Ultrastructural changes of inguinal and mediastinal lymph nodes were noted in PMWS-affected pigs (Table 1). Ultrastructural changes were mainly observed in histiocytes and, to a lesser extent, in dendritic cells, lymphocytes, and endothelial cells. No significant subcellular changes were observed in any control, non- PCV2- nfected pig.
Ultrastructurally, histiocytes showed severe mitochondrial proliferation and enlargement (megamitochondria), with a swollen appearance due to disruption of cisternae and external membrane (Fig. 1a). Additional findings in histiocytic cells included proliferation and dilation of Golgi complex (Fig. 1a), diffuse proliferation and dilation of rough endoplasmic reticulum (RER) (Fig. 1b), and lysosomal proliferation, which was variably associated with evidence of phagocytosis (Fig. 1c). Whorled myelinoid figures were observed in the cytoplasm of histiocytes, most of them forming large and complex electron-dense ICIs and containing aggregates of VLPs. Whorled myelinoid figures were occasionally seen within damaged mitochondria (Fig. 1d). Increased numbers of plasmalemmal vesicles or proliferation of caveolae was observed in histiocytes of inguinal lymph nodes of pigs No. 1 and 2 (Fig. 1e).
Fig. 1. Lymph node, histiocytes; PMWS-affected pigs. Fig. 1a. Pig No. 1. Intracytoplasmic inclusion bodies (arrows) distributed throughout the cytoplasm, next to enlarged and swollen mitochondria (mit); dilated Golgi complex is also present. Bar 5 1 mm. Fig. 1b. Pig No. 3. Proliferation and dilation of rough endoplasmic reticulum (RER). Bar 5 500 nm. Fig. 1c. Pig No. 1. Nuclei with dilated membranes, and the presence of 4 double-membranebounded giant phagolysosomes within the cytoplasm (black arrows); some of the phagolysosomes have a granular pattern, which corresponds to aggregates of virus-like particle (white arrows). Bar 5 1 mm. Fig. 1d. Pig. No. 1. Two degenerated mitochondria (mit) with disruption of cristae and a myelinoid figure (arrow). Bar 5 200 nm. Fig. 1e. Pig No. 2. Increased number of plasmalemmal vesicles or proliferation of caveolae (arrows). Bar 5 100 nm. Uranyl acetate and Reynold’s lead citrate solution.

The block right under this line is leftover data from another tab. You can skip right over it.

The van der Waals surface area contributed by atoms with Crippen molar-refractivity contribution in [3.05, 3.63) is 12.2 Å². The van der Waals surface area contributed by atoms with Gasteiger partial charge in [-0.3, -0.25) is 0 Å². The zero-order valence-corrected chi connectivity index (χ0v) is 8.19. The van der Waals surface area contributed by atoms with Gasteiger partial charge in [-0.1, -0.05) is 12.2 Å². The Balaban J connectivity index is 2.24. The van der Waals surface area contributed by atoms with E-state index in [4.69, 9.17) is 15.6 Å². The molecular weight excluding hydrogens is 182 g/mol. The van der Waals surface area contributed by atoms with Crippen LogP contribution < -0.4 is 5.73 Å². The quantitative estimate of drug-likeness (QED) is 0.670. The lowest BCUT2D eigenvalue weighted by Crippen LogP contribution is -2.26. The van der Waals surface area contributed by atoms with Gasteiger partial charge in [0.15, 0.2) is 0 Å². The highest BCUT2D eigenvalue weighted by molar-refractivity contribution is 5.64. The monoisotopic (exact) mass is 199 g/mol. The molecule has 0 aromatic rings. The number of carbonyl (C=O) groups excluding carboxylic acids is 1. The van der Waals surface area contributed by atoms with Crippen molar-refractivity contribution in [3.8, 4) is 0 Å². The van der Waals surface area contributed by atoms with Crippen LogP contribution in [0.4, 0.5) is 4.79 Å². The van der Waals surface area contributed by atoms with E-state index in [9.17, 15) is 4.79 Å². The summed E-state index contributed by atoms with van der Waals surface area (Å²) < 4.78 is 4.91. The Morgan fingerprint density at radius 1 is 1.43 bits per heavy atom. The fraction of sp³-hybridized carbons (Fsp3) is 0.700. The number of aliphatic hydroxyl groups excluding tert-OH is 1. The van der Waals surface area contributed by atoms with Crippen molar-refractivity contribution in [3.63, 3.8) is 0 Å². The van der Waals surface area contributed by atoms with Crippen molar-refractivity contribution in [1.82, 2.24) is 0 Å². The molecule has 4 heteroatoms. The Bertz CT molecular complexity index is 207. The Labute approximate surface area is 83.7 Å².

ICIs had round, oval, or irregular shapes with variable electron density, and granular or homogeneous appearance (Fig. 2a). They were non-delimited or limited by internal membranes (Fig. 2b) (sometimes with well-defined myelinoid bodies) and were usually dispersed throughout the cytoplasm. ICIs were found in variable number (2-32/cell) and size (0.1-4.5 mm diameter). Small ones (,0.5 mm diameter) were surrounded by a double membrane and almost always contained icosahedral VLPs of approximately 8-17 nm diameter, organized either in paracrystalline arrays (often semicircular); some ICIs had a granular appearance. Large ICIs (.0.5 mm diameter) had a heterogeneous ultrastructural appearance with VLPs organized as a crystalline grille (paracrystalline arrays with a herringbone pattern) (Fig. 2c); some of large ICIs had also a granular appearance, sometimes within whorled myelinoid membranes. ICIs were usually closely related to (sharing the double membrane or in contact with) organelles such as mitochondria, RER, or Golgi complex (Fig. 2d). It was very frequent to find ICIs next to swollen mitochondria that had lysis of matrix, and sometimes disruption of the cisternae and external membrane. Sporadically, small (10-17 nm diameter) icosahedral VLPs were found within damaged mitochondria (Fig. 2e). Some histiocytes also had intranuclear inclusions (INIs), which were less common than ICIs, and were composed of nonmembrane bounded aggregates containing 10- to 13-nm-diameter VLPs (Fig. 2f).
Fig. 2. Lymph node, histiocytes; PMWS-affected pigs. Fig. 2a. Pig. No. 2. Large (asterisks) and small (arrows) intracytoplasmic inclusion bodies containing granular content. The granular content corresponds to 15- to 17-nm diameter icosahedral virus-like particles (VLPs). Bar 5 200 nm. Fig. 2b. Pig No. 3. Intracytoplasmic inclusion bodies with 15-nm diameter icosahedral VLPs, with absence of any external membrane. Bar 5 200 nm. Fig. 2c. Pig No. 1. Complex intracytoplasmic inclusion body with multiple features, including VLPs in paracrystalline arrays, herringbone patterns (arrowhead, insert close-up) and amorphous electron-dense aggregates. Bar 5 200 nm. Fig. 2d. Pig No. 1. Large intracytoplasmic inclusion body with double external membrane and small virions inside (10 nm), next to a swollen mitochondria (mit) also containing VLPs. Bar 5 200 nm. Fig. 2e. Pig No. 1. A swollen mitochondria (mit) that contains 17-nm diameter icosahedral VLPs. Bar 5 100 nm. Fig. 2f. Pig No. 2. A large intranuclear inclusion (arrow) surrounded by clear space and composed of aggregates of indistinct VLPs (10–13 nm diameter). Bar 5 500 nm. Uranyl acetate and Reynold’s lead citrate solution.